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‘It’s too hard to live this year’: China’s workers struggle with coronavirus unemployment

Job applicants read recruitment information at an on-site job fair Tuesday in Wuhan, China.
Job applicants read recruitment information at an on-site job fair Tuesday in Wuhan, China.
(Getty Images)

Zhang Junliang couldn’t believe he was at the train station again.

He watched as Old Liu handed out tickets to five men squatting on the ground next to rolled-up blankets and dusty bags of belongings. Another $10.60 spent on top of the same amount they’d paid for the previous day’s trip from their village in Junxian county, northern Henan province, to Beijing.

“We’ll be home by five in the afternoon,” Old Liu said, squinting up at the schedule, red numbers blinking against a black LED screen.

Zhang and Liu had come to Beijing with the others, hoping to get back to work after nearly three months of coronavirus lockdown.

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They’d been promised salaries of $28 a day, plus potential overtime pay, for jobs in decoration — painting walls, installing plumbing, affixing windows — with on-site housing and meals provided.

But when they arrived, there was no work contract, no benefits, no time off. The boss said they’d get $24 a day and no overtime. They were offered daily stipends of $2.83 for food.

There was another problem: They were migrants who hadn’t fulfilled a required 14-day quarantine for anyone entering Beijing. That quarantine would cost at least $28 per day per person. If they wanted to look for other jobs, they’d need to pay rent or hotel expenses after that. A cheap shared apartment would cost about $282 a month, Zhang calculated.

Such is the troubling math of a migrant. Might as well go home.

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China is recovering from the coronavirus. Infection and death numbers are low, and lockdowns are slowly lifting. But the nation is coming to a reckoning with the costs of the deadly pathogen. Officials recently announced the country’s GDP had shrunk by 6.8% in the year’s first quarter, breaking a 40-plus year streak of growth in the world’s second-largest economy.

It was a staggering admission for the Chinese Communist Party, which has vowed under Xi Jinping’s leadership to double the size of China’s 2010 economy and eliminate poverty by 2020. Both goals were questionable by the end of last year, when China’s economy grew by 6.1%, the slowest rate in almost three decades.

The party’s biggest concern right now, however, is not GDP size but unemployment, which set a record at 6.2% in February. It declined slightly to 5.9% in March, but experts say those figures don’t include hundreds of millions of migrant workers like Old Liu and Zhang.

The staff member from a company communicates with the job applicant at an on-site job fair on Tuesday in Wuhan, China. The job fair had strict epidemic prevention measures.
The staff member from a company communicates with the job applicant at an on-site job fair on Tuesday in Wuhan, China. The job fair had strict epidemic prevention measures.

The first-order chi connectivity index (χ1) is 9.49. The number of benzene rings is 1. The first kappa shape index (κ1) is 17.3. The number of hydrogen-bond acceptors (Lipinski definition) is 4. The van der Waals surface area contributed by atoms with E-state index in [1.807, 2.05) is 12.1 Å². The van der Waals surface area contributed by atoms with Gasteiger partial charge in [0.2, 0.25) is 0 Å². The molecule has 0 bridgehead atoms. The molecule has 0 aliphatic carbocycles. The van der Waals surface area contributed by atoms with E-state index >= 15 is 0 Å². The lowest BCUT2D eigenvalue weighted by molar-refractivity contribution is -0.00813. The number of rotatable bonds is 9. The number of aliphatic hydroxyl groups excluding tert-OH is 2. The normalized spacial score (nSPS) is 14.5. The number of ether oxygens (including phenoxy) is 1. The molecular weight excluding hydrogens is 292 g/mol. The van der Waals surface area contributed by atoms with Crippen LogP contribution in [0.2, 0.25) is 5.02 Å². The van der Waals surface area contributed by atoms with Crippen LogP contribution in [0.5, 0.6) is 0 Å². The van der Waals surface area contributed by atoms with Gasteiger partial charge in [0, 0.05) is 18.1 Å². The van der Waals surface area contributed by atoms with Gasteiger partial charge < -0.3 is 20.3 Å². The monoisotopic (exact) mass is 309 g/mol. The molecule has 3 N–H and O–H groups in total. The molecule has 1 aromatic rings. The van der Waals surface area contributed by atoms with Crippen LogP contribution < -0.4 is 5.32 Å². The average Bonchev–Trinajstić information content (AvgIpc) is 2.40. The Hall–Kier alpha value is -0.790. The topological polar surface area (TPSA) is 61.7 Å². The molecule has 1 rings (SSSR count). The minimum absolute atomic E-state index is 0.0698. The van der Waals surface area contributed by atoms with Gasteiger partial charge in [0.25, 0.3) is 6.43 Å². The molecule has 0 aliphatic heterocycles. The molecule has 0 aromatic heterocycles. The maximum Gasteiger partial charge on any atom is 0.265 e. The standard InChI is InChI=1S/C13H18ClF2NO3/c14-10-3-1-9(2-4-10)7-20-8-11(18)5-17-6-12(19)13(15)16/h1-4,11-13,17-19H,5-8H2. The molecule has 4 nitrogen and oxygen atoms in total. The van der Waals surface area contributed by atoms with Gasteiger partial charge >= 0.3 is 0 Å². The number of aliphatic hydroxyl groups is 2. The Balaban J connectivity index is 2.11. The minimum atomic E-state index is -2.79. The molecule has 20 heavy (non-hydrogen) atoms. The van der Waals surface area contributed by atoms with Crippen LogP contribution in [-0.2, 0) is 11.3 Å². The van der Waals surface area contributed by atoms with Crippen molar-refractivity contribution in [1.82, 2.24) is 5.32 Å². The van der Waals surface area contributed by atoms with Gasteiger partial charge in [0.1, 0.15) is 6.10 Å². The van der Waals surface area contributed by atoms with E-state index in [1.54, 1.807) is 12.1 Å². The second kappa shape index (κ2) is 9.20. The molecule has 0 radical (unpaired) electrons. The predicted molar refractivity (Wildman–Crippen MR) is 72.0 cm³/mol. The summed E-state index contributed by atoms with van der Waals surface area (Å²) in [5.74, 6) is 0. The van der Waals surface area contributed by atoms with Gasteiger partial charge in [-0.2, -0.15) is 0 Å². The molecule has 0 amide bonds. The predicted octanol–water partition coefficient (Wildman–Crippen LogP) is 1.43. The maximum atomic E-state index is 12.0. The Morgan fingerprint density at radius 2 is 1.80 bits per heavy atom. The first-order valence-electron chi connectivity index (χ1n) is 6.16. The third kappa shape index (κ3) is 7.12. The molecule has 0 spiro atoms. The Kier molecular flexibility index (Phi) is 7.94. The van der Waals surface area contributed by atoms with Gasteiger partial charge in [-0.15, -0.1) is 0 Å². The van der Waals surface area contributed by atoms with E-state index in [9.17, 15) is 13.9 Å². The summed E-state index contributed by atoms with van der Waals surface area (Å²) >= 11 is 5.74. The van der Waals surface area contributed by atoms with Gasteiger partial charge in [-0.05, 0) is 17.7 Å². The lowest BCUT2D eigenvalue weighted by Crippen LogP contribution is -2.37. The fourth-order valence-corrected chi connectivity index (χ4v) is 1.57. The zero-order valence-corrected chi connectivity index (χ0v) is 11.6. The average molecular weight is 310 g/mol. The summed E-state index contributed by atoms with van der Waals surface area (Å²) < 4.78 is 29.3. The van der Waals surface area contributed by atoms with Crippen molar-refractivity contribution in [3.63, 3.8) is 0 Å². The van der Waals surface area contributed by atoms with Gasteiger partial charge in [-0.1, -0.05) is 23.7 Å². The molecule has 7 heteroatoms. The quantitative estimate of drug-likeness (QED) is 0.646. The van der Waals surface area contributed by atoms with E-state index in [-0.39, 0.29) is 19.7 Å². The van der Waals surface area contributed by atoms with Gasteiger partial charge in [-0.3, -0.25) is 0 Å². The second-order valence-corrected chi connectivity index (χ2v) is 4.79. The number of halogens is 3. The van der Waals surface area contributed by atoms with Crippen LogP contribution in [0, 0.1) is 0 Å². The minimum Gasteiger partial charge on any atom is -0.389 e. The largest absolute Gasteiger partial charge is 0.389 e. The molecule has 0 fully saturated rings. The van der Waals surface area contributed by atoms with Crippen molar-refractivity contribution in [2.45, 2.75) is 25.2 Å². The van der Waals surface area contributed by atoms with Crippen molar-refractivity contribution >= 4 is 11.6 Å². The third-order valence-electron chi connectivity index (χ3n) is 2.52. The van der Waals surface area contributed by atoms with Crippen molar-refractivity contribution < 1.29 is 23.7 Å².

(Getty Images)
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A recent analysis by UBS estimated the pain is spread across sectors: 50 million to 60 million service workers and 20 million in industry and construction were unemployed at the end of March.

Even if China manages to fully resume work at home, its factories will be affected as the coronavirus causes economies to contract worldwide, reminding Beijing that its fate is intricately tied to the strengths and vulnerabilities of other nations. The manufacturing sector, already hurt by the U.S.-China trade war, faces a plunge in orders and the risk of foreign companies shifting supply chains elsewhere. Japan’s government has taken the lead, spending $2 billion to help companies move out of China.

Jobs and basic livelihoods are now the bedrock of the Communist Party’s legitimacy. The State Council has called for an extension of welfare payments to some migrant workers.

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Small protests have broken out across China: shopkeepers demanding rent cuts, construction workers protesting unpaid wages, taxi drivers asking for suspension of cab rental fees, and hospital workers, who have been heralded as heroes in state propaganda, asking for months of delayed pay and promised but unpaid subsidies.

“Sister, you’re dreaming too beautifully,” Zhang, 35, said, laughing, when asked if he was receiving any government help to cushion the blow of the coronavirus lockdown.

The sobering financial news and the travails of millions of workers like Zhang come as Chinese authorities have been trying to shift China’s economy away from manufacturing and exports toward service sectors and domestic consumption. Some cities and provinces are distributing shopping and travel vouchers to stimulate consumer buying.

Chinese companies producing faulty testing kits and masks are marring Beijing’s attempts to assert leadership in the fight against the coronavirus.

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The coronavirus economic measures have so far focused on keeping small and medium-size companies afloat by boosting lending, providing rent subsidies and tax breaks, and lowering employers’ contribution to pensions and insurance. Direct cash handouts have been minimal as individuals are largely left to the social security system.